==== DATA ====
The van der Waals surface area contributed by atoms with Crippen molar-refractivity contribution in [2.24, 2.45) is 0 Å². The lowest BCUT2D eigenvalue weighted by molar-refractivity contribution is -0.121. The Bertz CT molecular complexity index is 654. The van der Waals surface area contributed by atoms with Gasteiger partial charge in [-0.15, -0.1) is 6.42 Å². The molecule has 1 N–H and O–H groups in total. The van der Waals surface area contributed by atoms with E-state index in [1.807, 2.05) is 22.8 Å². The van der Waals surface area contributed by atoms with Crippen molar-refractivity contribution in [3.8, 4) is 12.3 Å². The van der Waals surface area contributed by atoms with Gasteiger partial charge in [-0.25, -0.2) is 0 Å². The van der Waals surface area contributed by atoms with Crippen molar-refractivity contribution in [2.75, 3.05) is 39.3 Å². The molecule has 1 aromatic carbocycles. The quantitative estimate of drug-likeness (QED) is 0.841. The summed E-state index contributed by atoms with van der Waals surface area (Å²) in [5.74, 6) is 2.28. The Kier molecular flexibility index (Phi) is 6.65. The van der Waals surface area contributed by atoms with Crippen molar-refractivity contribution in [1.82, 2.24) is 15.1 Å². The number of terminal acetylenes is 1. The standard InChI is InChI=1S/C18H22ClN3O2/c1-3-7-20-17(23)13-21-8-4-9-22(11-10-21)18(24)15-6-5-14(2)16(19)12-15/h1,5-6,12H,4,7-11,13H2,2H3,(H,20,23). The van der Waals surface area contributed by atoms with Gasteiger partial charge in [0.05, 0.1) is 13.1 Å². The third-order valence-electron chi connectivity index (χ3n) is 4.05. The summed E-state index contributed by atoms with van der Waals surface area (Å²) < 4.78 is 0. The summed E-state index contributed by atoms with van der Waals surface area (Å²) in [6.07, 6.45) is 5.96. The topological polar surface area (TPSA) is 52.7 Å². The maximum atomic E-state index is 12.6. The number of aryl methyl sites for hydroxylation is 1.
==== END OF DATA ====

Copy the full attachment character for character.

The van der Waals surface area contributed by atoms with Crippen molar-refractivity contribution in [2.24, 2.45) is 0 Å². The lowest BCUT2D eigenvalue weighted by molar-refractivity contribution is -0.121. The Bertz CT molecular complexity index is 654. The van der Waals surface area contributed by atoms with Gasteiger partial charge in [-0.15, -0.1) is 6.42 Å². The molecule has 1 N–H and O–H groups in total. The van der Waals surface area contributed by atoms with E-state index in [1.807, 2.05) is 22.8 Å². The van der Waals surface area contributed by atoms with Crippen molar-refractivity contribution in [3.8, 4) is 12.3 Å². The van der Waals surface area contributed by atoms with Gasteiger partial charge in [-0.25, -0.2) is 0 Å². The van der Waals surface area contributed by atoms with Crippen molar-refractivity contribution in [2.75, 3.05) is 39.3 Å². The molecule has 1 aromatic carbocycles. The quantitative estimate of drug-likeness (QED) is 0.841. The summed E-state index contributed by atoms with van der Waals surface area (Å²) in [5.74, 6) is 2.28. The Kier molecular flexibility index (Phi) is 6.65. The van der Waals surface area contributed by atoms with Crippen molar-refractivity contribution in [1.82, 2.24) is 15.1 Å². The number of terminal acetylenes is 1. The standard InChI is InChI=1S/C18H22ClN3O2/c1-3-7-20-17(23)13-21-8-4-9-22(11-10-21)18(24)15-6-5-14(2)16(19)12-15/h1,5-6,12H,4,7-11,13H2,2H3,(H,20,23). The van der Waals surface area contributed by atoms with Gasteiger partial charge in [0.05, 0.1) is 13.1 Å². The third-order valence-electron chi connectivity index (χ3n) is 4.05. The summed E-state index contributed by atoms with van der Waals surface area (Å²) < 4.78 is 0. The summed E-state index contributed by atoms with van der Waals surface area (Å²) in [6.07, 6.45) is 5.96. The topological polar surface area (TPSA) is 52.7 Å². The maximum atomic E-state index is 12.6. The number of aryl methyl sites for hydroxylation is 1.